As in the childhood of countless other boys and girls, one of my earliest memories is standing on the roof of my house, holding my arms up, hoping desperately a flying saucer would come and take me away. This book was born out of a dream from that time.

In a life of twists and turns, I have written comedy, stage and screenplays, and a poetry collection. I have devoted the principal hours of my last 25 years to a worldwide charitable network of drug rehabilitation, prevention, and education centers. Art photographs from my planetwide travels can be found at .

The dream, the inspiration and impetus for the book was, believe it or not, The Opera (Prologue to Last Wolves.) In the dream, which I remember to this day (with good reason now, I suppose), I am walking into a vast and echoey opera house chamber, carved from stone in the Great Cliffs of the Great Canyon on Mars. The most distinct part of the dream is “How unbelievably bored I am, having to go to the opera!” The humor and dichotomy of the image and emotion (opera on Mars, bored out of my brains) was enough to wake myself up with my own laughter. Hence, I remembered the dream and immediately wrote down enough details to be able to later reconstruct it.

It was many years later (decades) before I actually began to write the book. The writing took a long time because the characters kept demanding to speak with their own voice and to determine their own destinies, which did not at all align with my deliciously elegant preconsidered plot and outline. As other authors will attest, such battles do not have clear winners and losers. They end usually like World War I with a failed League of Nations and an Armistice which spells big trouble. That is, all the parties have their word, but the sum result is a mishmash, a schmegana. (If that word does not exist in Yiddish, it should.)

The Great Author intends as his conclusion — Napoleonic Wars concluded, Napoleon sent off to his distant island and the Commander in Chief of the Allied Forces in glorious command of the field and the continent.

Oh, if it were only like that. Instead, the Author (me) gets — Venusians have flown in a Mother Ship which took out the Allied cavalry, and they substituted a Venusian for Napoleon. Now what?

Thusly, our characters, our creations, bedevil us with their questions and their constant conniving for room, for limelight, for the last word.

Publication of a book at last is a kind of “binding arbitration.”

The Author (my humble self) sometimes discovers from helpful readers which ideas took flight and which were…dodos. Poor creatures, to be the icon of failed flight.

Some Last Wolves’s questions which took this author aloft or kept him awake, scribbling in bed with bleary eye on notepads, napkins, blank backsides of flyers, or on the bedsheet, were:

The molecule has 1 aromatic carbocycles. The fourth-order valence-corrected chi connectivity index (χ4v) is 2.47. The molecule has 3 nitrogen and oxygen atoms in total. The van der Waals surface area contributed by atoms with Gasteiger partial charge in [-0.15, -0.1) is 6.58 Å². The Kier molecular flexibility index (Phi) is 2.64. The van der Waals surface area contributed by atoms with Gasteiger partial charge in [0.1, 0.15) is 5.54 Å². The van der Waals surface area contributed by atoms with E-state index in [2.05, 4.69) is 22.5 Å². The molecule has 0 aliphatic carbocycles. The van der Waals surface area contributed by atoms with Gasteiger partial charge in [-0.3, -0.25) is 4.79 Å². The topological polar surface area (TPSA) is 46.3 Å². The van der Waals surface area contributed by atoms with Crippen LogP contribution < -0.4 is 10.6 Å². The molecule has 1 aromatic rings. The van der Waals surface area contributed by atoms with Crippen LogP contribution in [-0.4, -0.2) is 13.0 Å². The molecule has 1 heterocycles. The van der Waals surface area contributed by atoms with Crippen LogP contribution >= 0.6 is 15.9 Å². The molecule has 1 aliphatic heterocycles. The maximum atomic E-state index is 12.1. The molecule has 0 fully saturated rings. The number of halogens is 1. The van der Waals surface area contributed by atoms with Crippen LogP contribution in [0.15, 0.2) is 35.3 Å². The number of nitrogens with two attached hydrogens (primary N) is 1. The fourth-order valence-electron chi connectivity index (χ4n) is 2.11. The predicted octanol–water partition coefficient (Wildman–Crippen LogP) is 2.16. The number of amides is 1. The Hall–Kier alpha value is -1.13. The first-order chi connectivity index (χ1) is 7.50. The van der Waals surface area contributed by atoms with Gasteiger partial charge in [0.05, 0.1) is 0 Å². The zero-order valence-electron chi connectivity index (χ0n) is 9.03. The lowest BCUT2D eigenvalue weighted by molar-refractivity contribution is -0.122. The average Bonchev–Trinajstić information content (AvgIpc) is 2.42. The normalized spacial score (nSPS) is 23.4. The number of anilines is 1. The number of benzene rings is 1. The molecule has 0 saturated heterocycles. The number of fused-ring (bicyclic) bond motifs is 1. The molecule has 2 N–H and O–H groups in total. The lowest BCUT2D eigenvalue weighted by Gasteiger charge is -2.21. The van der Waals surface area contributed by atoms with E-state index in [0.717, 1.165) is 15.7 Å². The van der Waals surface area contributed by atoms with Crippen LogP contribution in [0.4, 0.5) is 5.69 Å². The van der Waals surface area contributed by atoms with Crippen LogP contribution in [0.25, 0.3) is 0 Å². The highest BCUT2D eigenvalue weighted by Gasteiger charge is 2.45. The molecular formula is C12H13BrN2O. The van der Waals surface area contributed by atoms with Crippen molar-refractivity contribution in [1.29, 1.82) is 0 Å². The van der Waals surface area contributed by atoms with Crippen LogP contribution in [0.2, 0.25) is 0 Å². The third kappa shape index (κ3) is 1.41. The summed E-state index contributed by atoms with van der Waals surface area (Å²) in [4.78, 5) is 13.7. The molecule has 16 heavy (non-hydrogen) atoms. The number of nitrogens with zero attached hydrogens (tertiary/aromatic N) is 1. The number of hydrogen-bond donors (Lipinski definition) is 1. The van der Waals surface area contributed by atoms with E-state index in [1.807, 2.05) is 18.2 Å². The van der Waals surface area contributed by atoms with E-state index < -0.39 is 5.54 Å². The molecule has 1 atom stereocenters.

The Chart of Responsibilities.

When did Law flee from the boundaries of Truth to wander in the wasteland of defending oneself from responsibility-as-blame, rather than discovering the factuality of responsibility-as-cause? Most probably it fled when we stopped talking to our God because we had to answer to earthly Judges who had hemorrhoids and were in the pay of the Plaintiff (or the State).

A variant question, only somewhat explored, was – What if you had to try a dead person? And you gave him a voice?

What if you died, but instead of doing the commonsense thing (coming back in your own sweet time), you insisted on continuing in your former existence and tried to force-construct that existence? A long question.

Alternatively, what if you refused to leave, but also refused to be a ghost, insisting on a physical presence? Endless “horror” movies have made much of the half-dead, the living dead, the vengeful dead. (Washington D.C.? The Department of Motor Vehicles? The Immigration and Naturalization Service?)

Once one understands that spirit is spirit, and that spirit has at least some kind of continuity, then “death” becomes a rather foolish concept. Like going into the closet in shorts and sneakers and coming out in over-sized parents’ digs, or a clown suit, or…as a Wolf.

The subject of death / life / interruptions / continuity / skin / skinless/ zippers-to-escape-through…have occupied much of my poetry.  Advice to Fire Breathers is a book especially dignified in that it was released only to family and a few friends. I haven’t much sought out publication until now.

And then, the omnipresent story – Family. All that enforced closeness without the goo and glop of sex. The DisUnited Nations of…Family. Haven’t our best stories been about family? ‘Family’ includes ‘friendship’ because true friends become as brothers or sisters. And lucky, skillful, or saintly siblings sometimes become…friends.


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